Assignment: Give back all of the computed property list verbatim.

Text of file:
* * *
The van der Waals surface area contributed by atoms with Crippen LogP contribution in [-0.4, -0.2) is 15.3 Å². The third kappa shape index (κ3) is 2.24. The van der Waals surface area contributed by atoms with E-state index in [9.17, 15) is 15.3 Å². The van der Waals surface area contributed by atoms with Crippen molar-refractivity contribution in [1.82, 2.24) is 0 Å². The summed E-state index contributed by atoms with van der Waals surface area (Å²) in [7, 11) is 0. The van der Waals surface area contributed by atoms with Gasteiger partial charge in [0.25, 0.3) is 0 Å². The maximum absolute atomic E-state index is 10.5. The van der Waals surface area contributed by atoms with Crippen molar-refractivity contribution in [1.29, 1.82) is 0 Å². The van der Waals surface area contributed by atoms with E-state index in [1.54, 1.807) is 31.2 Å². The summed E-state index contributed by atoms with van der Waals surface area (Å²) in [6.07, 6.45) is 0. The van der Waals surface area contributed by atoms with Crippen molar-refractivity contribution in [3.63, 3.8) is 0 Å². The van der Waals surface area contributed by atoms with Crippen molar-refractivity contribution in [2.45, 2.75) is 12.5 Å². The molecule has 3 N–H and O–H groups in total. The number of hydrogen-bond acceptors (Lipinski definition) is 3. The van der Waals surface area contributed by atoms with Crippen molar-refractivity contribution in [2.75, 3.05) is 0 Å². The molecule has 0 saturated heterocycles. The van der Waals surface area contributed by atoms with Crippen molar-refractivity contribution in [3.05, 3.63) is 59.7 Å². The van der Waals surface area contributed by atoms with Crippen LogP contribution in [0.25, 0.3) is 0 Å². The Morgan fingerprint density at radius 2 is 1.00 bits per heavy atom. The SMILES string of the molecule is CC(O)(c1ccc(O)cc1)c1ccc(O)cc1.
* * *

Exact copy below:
The van der Waals surface area contributed by atoms with Crippen LogP contribution in [-0.4, -0.2) is 15.3 Å². The third kappa shape index (κ3) is 2.24. The van der Waals surface area contributed by atoms with E-state index in [9.17, 15) is 15.3 Å². The van der Waals surface area contributed by atoms with Crippen molar-refractivity contribution in [1.82, 2.24) is 0 Å². The summed E-state index contributed by atoms with van der Waals surface area (Å²) in [7, 11) is 0. The van der Waals surface area contributed by atoms with Gasteiger partial charge in [0.25, 0.3) is 0 Å². The maximum absolute atomic E-state index is 10.5. The van der Waals surface area contributed by atoms with Crippen molar-refractivity contribution in [1.29, 1.82) is 0 Å². The van der Waals surface area contributed by atoms with E-state index in [1.54, 1.807) is 31.2 Å². The summed E-state index contributed by atoms with van der Waals surface area (Å²) in [6.07, 6.45) is 0. The van der Waals surface area contributed by atoms with Crippen molar-refractivity contribution in [3.63, 3.8) is 0 Å². The van der Waals surface area contributed by atoms with Crippen molar-refractivity contribution in [2.45, 2.75) is 12.5 Å². The molecule has 3 N–H and O–H groups in total. The number of hydrogen-bond acceptors (Lipinski definition) is 3. The van der Waals surface area contributed by atoms with Crippen molar-refractivity contribution in [2.75, 3.05) is 0 Å². The molecule has 0 saturated heterocycles. The van der Waals surface area contributed by atoms with Crippen molar-refractivity contribution in [3.05, 3.63) is 59.7 Å². The van der Waals surface area contributed by atoms with Crippen LogP contribution in [0.25, 0.3) is 0 Å². The Morgan fingerprint density at radius 2 is 1.00 bits per heavy atom. The SMILES string of the molecule is CC(O)(c1ccc(O)cc1)c1ccc(O)cc1.